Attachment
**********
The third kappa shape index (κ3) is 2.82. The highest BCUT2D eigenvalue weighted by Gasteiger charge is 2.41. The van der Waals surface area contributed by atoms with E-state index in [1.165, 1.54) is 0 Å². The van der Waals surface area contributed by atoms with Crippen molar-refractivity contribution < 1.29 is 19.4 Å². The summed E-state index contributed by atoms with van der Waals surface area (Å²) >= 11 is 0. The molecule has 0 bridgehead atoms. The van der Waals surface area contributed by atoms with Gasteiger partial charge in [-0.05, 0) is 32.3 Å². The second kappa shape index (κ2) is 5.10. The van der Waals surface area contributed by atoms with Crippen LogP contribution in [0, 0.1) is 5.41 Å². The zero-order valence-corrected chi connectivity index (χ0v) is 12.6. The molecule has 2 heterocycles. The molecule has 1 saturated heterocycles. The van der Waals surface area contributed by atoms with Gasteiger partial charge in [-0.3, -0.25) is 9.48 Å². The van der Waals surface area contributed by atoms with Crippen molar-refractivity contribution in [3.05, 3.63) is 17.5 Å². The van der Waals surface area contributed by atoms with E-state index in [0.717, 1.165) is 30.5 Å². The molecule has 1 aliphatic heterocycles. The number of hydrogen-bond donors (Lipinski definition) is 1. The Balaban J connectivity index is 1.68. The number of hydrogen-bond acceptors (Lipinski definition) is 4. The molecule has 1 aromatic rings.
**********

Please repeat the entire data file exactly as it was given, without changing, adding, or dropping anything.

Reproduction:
The third kappa shape index (κ3) is 2.82. The highest BCUT2D eigenvalue weighted by Gasteiger charge is 2.41. The van der Waals surface area contributed by atoms with E-state index in [1.165, 1.54) is 0 Å². The van der Waals surface area contributed by atoms with Crippen molar-refractivity contribution < 1.29 is 19.4 Å². The summed E-state index contributed by atoms with van der Waals surface area (Å²) >= 11 is 0. The molecule has 0 bridgehead atoms. The van der Waals surface area contributed by atoms with Gasteiger partial charge in [-0.05, 0) is 32.3 Å². The second kappa shape index (κ2) is 5.10. The van der Waals surface area contributed by atoms with Crippen LogP contribution in [0, 0.1) is 5.41 Å². The zero-order valence-corrected chi connectivity index (χ0v) is 12.6. The molecule has 2 heterocycles. The molecule has 1 saturated heterocycles. The van der Waals surface area contributed by atoms with Gasteiger partial charge in [-0.3, -0.25) is 9.48 Å². The van der Waals surface area contributed by atoms with Crippen molar-refractivity contribution in [3.05, 3.63) is 17.5 Å². The van der Waals surface area contributed by atoms with E-state index in [0.717, 1.165) is 30.5 Å². The molecule has 1 aliphatic heterocycles. The number of hydrogen-bond donors (Lipinski definition) is 1. The Balaban J connectivity index is 1.68. The number of hydrogen-bond acceptors (Lipinski definition) is 4. The molecule has 1 aromatic rings.